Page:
He promised to use his “investigators mindset” in his approach to the inquiry and forensically examine and expose issues identified by the inquiry.
“While I cannot say I have felt the impact of suicide, I have walked the ground in conflict zones,” Mr Kaldas said.
“I have some insight into the environment in which our defence force operates, and the difficulties faced by those re-assimilating to Australian life.”
Mr Kaldas said he and his fellow commissioners, former Queensland Supreme Court Justice James Douglas QC and psychiatrist Peggy Brown, recognised the magnitude of their task.
Veterans and families the focus of Brisbane hearings
Every death by suicide was a “tragic event’ and there was an over-representation of defence and veteran deaths by suicide in Australia.
“This royal commission is united in its belief that our work presents a once-in-a-generation opportunity to ensure that Australia does all it can to support and reduce the impacts of service on military personnel, veterans and their loved ones,” Mr Kaldas said.
The first two weeks of hearings in Brisbane will focus primarily on veterans and bereaved families directly affected by suicide.
The commission has received more than 600 submissions, almost half of them from Queensland which is home to a high proportion of veterans and Australia’s defence community.
The inquiry will relocate to Sydney early next year where the commissioners will conduct further hearings before it travels to various capital cities across the nation.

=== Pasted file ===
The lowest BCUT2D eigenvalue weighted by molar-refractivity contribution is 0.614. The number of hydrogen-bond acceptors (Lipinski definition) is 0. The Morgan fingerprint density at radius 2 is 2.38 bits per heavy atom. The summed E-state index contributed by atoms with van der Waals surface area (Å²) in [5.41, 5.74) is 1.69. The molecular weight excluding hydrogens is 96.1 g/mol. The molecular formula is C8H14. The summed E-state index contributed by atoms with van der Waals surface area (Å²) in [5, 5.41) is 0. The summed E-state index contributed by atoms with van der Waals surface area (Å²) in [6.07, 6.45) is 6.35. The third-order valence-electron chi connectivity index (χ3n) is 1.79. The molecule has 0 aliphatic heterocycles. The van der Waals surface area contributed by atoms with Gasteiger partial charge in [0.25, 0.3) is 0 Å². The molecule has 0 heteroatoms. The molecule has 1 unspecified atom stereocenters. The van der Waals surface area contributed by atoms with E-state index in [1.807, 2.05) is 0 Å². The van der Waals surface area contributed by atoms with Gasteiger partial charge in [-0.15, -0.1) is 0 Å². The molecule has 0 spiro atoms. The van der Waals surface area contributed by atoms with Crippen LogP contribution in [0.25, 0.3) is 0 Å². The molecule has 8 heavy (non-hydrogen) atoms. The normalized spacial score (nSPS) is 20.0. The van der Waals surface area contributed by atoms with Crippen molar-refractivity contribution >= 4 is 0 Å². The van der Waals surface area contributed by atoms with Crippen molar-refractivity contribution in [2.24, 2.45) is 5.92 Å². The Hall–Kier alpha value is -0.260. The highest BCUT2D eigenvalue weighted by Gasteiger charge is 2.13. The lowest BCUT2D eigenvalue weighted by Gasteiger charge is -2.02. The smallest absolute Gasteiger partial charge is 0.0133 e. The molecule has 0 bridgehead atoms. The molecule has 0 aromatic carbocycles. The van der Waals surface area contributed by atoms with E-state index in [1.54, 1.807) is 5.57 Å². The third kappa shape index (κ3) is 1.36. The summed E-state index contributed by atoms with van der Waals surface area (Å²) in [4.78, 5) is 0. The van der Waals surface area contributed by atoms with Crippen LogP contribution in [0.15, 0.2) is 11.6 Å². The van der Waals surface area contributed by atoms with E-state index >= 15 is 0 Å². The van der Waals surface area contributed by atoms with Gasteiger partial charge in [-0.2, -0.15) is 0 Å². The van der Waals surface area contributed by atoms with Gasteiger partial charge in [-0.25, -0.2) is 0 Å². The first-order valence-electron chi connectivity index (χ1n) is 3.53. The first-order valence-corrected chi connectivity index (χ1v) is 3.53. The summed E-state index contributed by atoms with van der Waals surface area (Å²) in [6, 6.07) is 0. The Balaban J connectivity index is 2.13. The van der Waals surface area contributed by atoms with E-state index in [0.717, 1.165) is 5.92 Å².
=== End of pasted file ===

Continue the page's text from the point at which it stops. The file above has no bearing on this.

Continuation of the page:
The commission’s nine-page terms of reference also calls for the examination of contributing risk factors including pre-service, training and deployment, transition, separation and post service issues.
This will include a forensic review of the departments of Defence and Veterans’ Affairs, along with the Australian Defence Force, including how personnel are recruited, their housing and finance arrangements, as well as the military’s organisational culture.
Free legal advice offered to veterans
The commission is due to deliver an interim report on August 11, 2022, and a final report on June 15, 2023.
The inquiry is the latest in a line of inquiries held since 2007 into Australia’s veteran suicide crisis. But it is the first with the extraordinary powers of a royal commission, tasked with making lasting and fundamental changes that put in place proper support systems for veterans and their families, especially as veterans transition into civilian life .
The preceding inquiries have identified a raft of challenges for veterans after active duty: significant trauma, a lack of support for those leaving service and re-entering civilian life, and institutional hurdles veterans must overcome to get help through the Department of Veterans’ Affairs.
As the commission started, the Defence and Veterans Legal Service is providing free advice for those considering taking part.
“Sharing information with a Royal Commission can be a daunting prospect, especially when that information is lived experience of suicide,” the service’s senior project officer and former defence member Jasmine Stanton said.
“The Defence and Veterans Legal Service has been set up to support ADF personnel and veterans, as well as their families, carers and supporters, to safely navigate this process and any legal issues, and to get follow up support if they need it.”
The service is independent from the Royal Commission, the Department of Defence, and the Department of Veterans’ Affairs, and delivered by Legal Aid Commissions nationwide.
The Defence and Veterans Legal Service can be contacted on 1800 33 1800 and at defenceveteranslegalservice.org.au. Readers seeking support can contact Lifeline on 13 11 14 and Open Arms on 1800 011 046.